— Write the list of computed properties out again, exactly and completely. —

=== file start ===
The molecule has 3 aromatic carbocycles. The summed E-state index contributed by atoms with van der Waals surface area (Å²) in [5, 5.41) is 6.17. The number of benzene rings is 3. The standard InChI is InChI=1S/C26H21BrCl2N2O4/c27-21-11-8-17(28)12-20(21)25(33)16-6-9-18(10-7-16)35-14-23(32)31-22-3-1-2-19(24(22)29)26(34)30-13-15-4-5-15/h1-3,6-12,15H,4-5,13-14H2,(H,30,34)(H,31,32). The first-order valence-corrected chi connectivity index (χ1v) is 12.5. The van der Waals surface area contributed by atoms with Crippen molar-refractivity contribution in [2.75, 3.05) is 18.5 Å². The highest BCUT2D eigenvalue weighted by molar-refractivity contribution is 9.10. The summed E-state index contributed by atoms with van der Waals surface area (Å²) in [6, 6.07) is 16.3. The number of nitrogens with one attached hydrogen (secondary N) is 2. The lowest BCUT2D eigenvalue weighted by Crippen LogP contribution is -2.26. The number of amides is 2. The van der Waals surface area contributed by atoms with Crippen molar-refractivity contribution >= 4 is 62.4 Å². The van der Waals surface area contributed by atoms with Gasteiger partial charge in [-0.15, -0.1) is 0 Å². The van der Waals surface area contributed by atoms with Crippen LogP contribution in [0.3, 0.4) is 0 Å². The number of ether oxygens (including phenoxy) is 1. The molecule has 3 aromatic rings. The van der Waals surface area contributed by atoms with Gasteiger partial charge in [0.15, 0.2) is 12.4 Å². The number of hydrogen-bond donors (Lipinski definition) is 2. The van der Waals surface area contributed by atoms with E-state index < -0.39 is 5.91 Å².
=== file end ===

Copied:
The molecule has 3 aromatic carbocycles. The summed E-state index contributed by atoms with van der Waals surface area (Å²) in [5, 5.41) is 6.17. The number of benzene rings is 3. The standard InChI is InChI=1S/C26H21BrCl2N2O4/c27-21-11-8-17(28)12-20(21)25(33)16-6-9-18(10-7-16)35-14-23(32)31-22-3-1-2-19(24(22)29)26(34)30-13-15-4-5-15/h1-3,6-12,15H,4-5,13-14H2,(H,30,34)(H,31,32). The first-order valence-corrected chi connectivity index (χ1v) is 12.5. The van der Waals surface area contributed by atoms with Crippen molar-refractivity contribution in [2.75, 3.05) is 18.5 Å². The highest BCUT2D eigenvalue weighted by molar-refractivity contribution is 9.10. The summed E-state index contributed by atoms with van der Waals surface area (Å²) in [6, 6.07) is 16.3. The number of nitrogens with one attached hydrogen (secondary N) is 2. The lowest BCUT2D eigenvalue weighted by Crippen LogP contribution is -2.26. The number of amides is 2. The van der Waals surface area contributed by atoms with Crippen molar-refractivity contribution >= 4 is 62.4 Å². The van der Waals surface area contributed by atoms with Gasteiger partial charge in [-0.15, -0.1) is 0 Å². The van der Waals surface area contributed by atoms with Crippen LogP contribution in [0.3, 0.4) is 0 Å². The number of ether oxygens (including phenoxy) is 1. The molecule has 3 aromatic rings. The van der Waals surface area contributed by atoms with Gasteiger partial charge in [0.15, 0.2) is 12.4 Å². The number of hydrogen-bond donors (Lipinski definition) is 2. The van der Waals surface area contributed by atoms with E-state index < -0.39 is 5.91 Å².